### Re: What is the principle behind a metronome?

Area: Physics
Posted By: Robert L. Judge, Faculty, Chemistry/Science Department, Holy Cross High School
Date: Tue Nov 4 16:52:11 1997
Area of science: Physics
ID: 878078730.Ph
Message:
```The metronome, as you know, is a device that is used to keep time for
musicians.  Thus it would stand to reason that the metronome would have to
keep regular time, much like a watch.  The difference is , however, that
a metronome can be set to the desired beat, or count.  This is accomplished
by decreasing the length between the pivot or attachment point and the
weight.  This action makes the metronome swing from side to side faster,
and increasing the length between the pivot and the weight will make the
arm  swing slower.  The time it takes for the pendulum, ( think of a
metronome as a pendulum upside down) to swing from one side to the other
and back again is called the period.
The movement of the pendulum, any pendulum, is called simple harmonic
motion.  As the metronome (pendulum) swings one way, a magnet (or a wound up
spring) pulls on the metallic bar and causes it to accelerate toward the
zero point or center.  At this point the acceleration is zero, and the
velocity is at the maximum.  As the bar continues to move in that same
direction the magnet causes a deceleration at the moment the bar passes the
center.  This force continues until the bar reaches a velocity of zero.
This would be the point at which the metronome has reached the maximum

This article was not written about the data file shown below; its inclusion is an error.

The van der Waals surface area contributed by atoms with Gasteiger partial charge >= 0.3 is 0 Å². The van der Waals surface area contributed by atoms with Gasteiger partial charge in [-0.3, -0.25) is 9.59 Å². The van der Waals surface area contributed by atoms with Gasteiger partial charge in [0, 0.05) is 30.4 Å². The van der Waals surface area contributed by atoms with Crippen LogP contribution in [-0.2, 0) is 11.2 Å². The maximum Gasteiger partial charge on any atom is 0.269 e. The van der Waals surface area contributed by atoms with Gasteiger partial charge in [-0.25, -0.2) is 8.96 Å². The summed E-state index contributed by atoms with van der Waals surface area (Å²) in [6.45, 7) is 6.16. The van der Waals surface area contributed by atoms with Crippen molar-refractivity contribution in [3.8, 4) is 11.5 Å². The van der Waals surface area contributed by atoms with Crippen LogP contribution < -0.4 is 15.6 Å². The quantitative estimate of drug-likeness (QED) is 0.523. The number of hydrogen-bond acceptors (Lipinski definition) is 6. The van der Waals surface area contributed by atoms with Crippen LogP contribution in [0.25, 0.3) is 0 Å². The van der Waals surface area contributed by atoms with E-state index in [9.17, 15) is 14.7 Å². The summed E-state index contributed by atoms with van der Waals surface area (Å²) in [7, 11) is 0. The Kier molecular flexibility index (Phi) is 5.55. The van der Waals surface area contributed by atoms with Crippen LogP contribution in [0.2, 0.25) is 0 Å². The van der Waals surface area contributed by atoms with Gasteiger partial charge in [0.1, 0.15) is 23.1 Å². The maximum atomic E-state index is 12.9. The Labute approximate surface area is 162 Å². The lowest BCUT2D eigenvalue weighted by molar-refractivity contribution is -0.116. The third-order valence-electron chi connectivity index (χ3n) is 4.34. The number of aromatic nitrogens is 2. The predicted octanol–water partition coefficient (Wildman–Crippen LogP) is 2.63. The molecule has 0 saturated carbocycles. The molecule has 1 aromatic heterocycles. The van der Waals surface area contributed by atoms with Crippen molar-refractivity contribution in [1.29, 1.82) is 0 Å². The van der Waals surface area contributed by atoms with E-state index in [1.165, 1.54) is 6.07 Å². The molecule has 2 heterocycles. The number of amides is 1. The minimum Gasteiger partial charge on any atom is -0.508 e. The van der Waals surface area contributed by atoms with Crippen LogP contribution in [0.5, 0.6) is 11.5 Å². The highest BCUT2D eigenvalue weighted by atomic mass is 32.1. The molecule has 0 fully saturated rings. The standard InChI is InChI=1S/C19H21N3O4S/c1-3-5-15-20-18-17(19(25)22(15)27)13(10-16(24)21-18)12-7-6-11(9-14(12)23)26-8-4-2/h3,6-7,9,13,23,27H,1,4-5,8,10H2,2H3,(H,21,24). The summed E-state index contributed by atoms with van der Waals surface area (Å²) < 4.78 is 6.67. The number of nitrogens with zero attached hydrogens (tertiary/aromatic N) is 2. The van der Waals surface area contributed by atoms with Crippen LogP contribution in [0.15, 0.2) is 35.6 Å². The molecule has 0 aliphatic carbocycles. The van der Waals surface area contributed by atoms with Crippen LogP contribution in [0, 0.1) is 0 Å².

distance away from the center on the opposite side from where we began.
This action continues as long as the machine operates.  Because the action
is precise and regular, pendulums are used to keep time in clocks, as well.
Quartz crystals vibrate at a particular frequency which can be considered
simple harmonic motion, and are very useful in watches.  Mathematical
formulas can be obtained from any physics text.
Simple experiment.  Tie a weight on the end of a string that is exactly
20cm long.  (20cm from the center of the weight to the point of
attachment.) Pull the pedulum 10 cm away from the center and time the
period. (Remember, the period is the time from one side to the other and
back again.)  Do this again except with a 10cm length of string.  See what
happens. ( Keep time even as the pendulum slows down!)

Thanks for the question,

Robert  L. Judge
Holy Cross School, New Orleans

```

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